In late 2015, mobile banking users in Singapore lost thousands of dollars after falling victim to malicious software (malware) targeting Android phones. In the incident, cyber criminals gained access to users’ banking credentials and subsequently used the credentials to make fraudulent financial transactions.
The incident is one of many taking place amidst the increasing popularity of mobile banking. While banking applications offer convenience, there are also security risks with potentially severe consequences. These risks include malware, corrupt applications and flawed authentication. Attackers are on the constant lookout for vulnerabilities to exploit in the transactional process (application download and access, performing a financial transaction, etc.) and the system (hardware, firmware, operating system, etc.) The consequences of a success exploit of a security vulnerability can be severe, including stolen credentials, financial loss and even a loss of reputation.
Fortunately, security researchers and app developers are aware of such vulnerabilities and have implemented measures at the back-end to mitigate these risks. While banks are taking steps to ensure users have a safe and secure mobile banking experience, users have to do their part to protect their credentials against possible risks.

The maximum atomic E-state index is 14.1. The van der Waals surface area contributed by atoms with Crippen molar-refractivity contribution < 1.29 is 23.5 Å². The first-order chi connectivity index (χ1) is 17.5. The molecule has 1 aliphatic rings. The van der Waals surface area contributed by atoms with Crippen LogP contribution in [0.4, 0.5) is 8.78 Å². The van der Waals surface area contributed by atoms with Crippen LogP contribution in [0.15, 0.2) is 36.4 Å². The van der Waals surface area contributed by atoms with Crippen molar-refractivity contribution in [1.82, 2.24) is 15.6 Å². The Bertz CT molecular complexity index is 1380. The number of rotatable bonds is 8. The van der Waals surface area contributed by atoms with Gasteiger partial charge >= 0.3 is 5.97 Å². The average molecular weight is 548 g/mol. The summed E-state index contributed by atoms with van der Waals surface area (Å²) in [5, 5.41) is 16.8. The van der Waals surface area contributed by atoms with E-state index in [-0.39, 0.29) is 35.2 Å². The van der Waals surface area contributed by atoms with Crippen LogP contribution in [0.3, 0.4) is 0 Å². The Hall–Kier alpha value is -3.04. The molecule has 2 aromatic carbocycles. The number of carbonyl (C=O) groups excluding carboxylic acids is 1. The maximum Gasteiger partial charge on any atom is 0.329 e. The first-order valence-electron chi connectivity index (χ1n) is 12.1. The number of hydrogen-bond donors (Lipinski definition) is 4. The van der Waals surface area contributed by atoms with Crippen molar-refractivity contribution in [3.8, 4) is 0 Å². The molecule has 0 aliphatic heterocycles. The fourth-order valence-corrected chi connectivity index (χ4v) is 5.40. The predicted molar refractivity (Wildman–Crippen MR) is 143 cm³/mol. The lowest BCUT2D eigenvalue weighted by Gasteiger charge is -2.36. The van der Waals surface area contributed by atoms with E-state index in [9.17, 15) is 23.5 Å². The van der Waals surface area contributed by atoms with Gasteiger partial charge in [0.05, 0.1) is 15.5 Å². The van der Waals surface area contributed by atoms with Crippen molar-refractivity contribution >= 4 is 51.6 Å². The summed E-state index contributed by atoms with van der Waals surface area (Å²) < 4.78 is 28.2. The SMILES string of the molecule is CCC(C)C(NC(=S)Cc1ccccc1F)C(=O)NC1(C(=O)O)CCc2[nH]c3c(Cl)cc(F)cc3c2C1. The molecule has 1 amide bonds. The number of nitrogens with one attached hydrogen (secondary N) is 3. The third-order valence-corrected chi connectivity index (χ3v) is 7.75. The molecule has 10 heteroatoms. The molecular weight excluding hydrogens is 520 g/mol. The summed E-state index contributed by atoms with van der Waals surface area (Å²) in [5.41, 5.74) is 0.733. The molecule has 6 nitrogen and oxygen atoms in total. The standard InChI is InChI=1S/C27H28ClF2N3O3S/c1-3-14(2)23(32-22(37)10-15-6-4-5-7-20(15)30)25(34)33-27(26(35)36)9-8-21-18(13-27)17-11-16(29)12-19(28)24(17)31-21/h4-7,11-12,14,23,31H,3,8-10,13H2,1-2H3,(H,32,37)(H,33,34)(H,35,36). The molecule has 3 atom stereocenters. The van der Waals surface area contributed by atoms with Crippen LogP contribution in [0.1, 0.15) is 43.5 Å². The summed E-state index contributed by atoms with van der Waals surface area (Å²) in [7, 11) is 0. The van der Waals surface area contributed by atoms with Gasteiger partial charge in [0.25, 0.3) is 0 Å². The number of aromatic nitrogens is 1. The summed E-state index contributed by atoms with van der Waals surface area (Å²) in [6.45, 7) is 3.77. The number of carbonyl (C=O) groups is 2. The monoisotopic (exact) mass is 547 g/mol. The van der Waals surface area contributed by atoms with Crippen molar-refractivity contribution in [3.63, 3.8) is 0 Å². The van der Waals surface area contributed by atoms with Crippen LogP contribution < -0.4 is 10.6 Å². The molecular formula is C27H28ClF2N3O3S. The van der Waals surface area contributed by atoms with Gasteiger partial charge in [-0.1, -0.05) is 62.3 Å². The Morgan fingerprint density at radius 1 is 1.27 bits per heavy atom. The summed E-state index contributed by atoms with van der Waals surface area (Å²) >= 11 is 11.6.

Below are 4 simple steps you can take:
1. Use only official mobile banking apps
Download the official versions of mobile banking apps from the authorised mobile app stores Google Play (Android) and App Store (iOS), or the bank’s official website.
Listed below are a few of the official mobile banking apps:
Standard Chartered: https://www.sc.com/sg/ways-to-bank/sc-mobile-app/
2. Use a separate device to obtain your One-Time Password (OTP)
The OTP is the second step of the two-factor authentication method used by banks to mitigate fraudulent transactions.
Wherever possible, set up a separate device to receive your OTP. This further protects your online transactions as the OTP will be received on a device that only you can access.
Furthermore, if your preferred device has been compromised, receiving your OTP on a separate device would prevent attackers from gaining your OTP and completing a transaction on your behalf.
3. Use only secured Wi-Fi networks when performing transactions
Avoid using unsecured Wi-Fi networks when performing mobile and online banking or other financial transactions. Cyber attackers can capture information passing through unsecured Wi-Fi networks, including your bank credentials.
4. Set up bank transaction notification alerts
By setting up email or SMS notification alerts for your transactions, you can monitor your transactions for any suspicious activity on your bank accounts.